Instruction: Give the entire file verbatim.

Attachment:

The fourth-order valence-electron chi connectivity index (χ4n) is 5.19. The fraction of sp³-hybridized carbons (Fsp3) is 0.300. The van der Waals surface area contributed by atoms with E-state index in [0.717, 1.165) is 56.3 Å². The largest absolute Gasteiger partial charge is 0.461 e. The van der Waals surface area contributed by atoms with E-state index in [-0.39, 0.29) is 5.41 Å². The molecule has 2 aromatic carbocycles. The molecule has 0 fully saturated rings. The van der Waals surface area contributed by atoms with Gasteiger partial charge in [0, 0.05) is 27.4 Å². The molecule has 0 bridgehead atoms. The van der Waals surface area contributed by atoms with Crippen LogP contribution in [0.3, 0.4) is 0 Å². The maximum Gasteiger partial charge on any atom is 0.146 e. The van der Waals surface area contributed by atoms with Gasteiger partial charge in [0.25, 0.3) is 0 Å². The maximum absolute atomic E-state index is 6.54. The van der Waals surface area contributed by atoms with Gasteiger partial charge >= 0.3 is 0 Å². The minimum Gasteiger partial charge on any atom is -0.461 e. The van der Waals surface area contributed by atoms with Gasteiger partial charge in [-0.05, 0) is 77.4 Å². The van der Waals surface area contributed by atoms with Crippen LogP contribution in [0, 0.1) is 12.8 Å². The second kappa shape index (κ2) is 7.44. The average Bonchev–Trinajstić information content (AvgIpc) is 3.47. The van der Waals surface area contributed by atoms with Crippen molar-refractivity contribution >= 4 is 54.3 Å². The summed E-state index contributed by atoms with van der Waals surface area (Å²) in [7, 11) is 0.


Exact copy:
The fourth-order valence-electron chi connectivity index (χ4n) is 5.19. The fraction of sp³-hybridized carbons (Fsp3) is 0.300. The van der Waals surface area contributed by atoms with E-state index in [0.717, 1.165) is 56.3 Å². The largest absolute Gasteiger partial charge is 0.461 e. The van der Waals surface area contributed by atoms with E-state index in [-0.39, 0.29) is 5.41 Å². The molecule has 2 aromatic carbocycles. The molecule has 0 fully saturated rings. The van der Waals surface area contributed by atoms with Gasteiger partial charge in [0, 0.05) is 27.4 Å². The molecule has 0 bridgehead atoms. The van der Waals surface area contributed by atoms with Crippen LogP contribution in [0.3, 0.4) is 0 Å². The maximum Gasteiger partial charge on any atom is 0.146 e. The van der Waals surface area contributed by atoms with Gasteiger partial charge in [0.25, 0.3) is 0 Å². The maximum absolute atomic E-state index is 6.54. The van der Waals surface area contributed by atoms with Gasteiger partial charge >= 0.3 is 0 Å². The minimum Gasteiger partial charge on any atom is -0.461 e. The van der Waals surface area contributed by atoms with Gasteiger partial charge in [-0.05, 0) is 77.4 Å². The van der Waals surface area contributed by atoms with Crippen LogP contribution in [0, 0.1) is 12.8 Å². The second kappa shape index (κ2) is 7.44. The average Bonchev–Trinajstić information content (AvgIpc) is 3.47. The van der Waals surface area contributed by atoms with Crippen molar-refractivity contribution >= 4 is 54.3 Å². The summed E-state index contributed by atoms with van der Waals surface area (Å²) in [7, 11) is 0.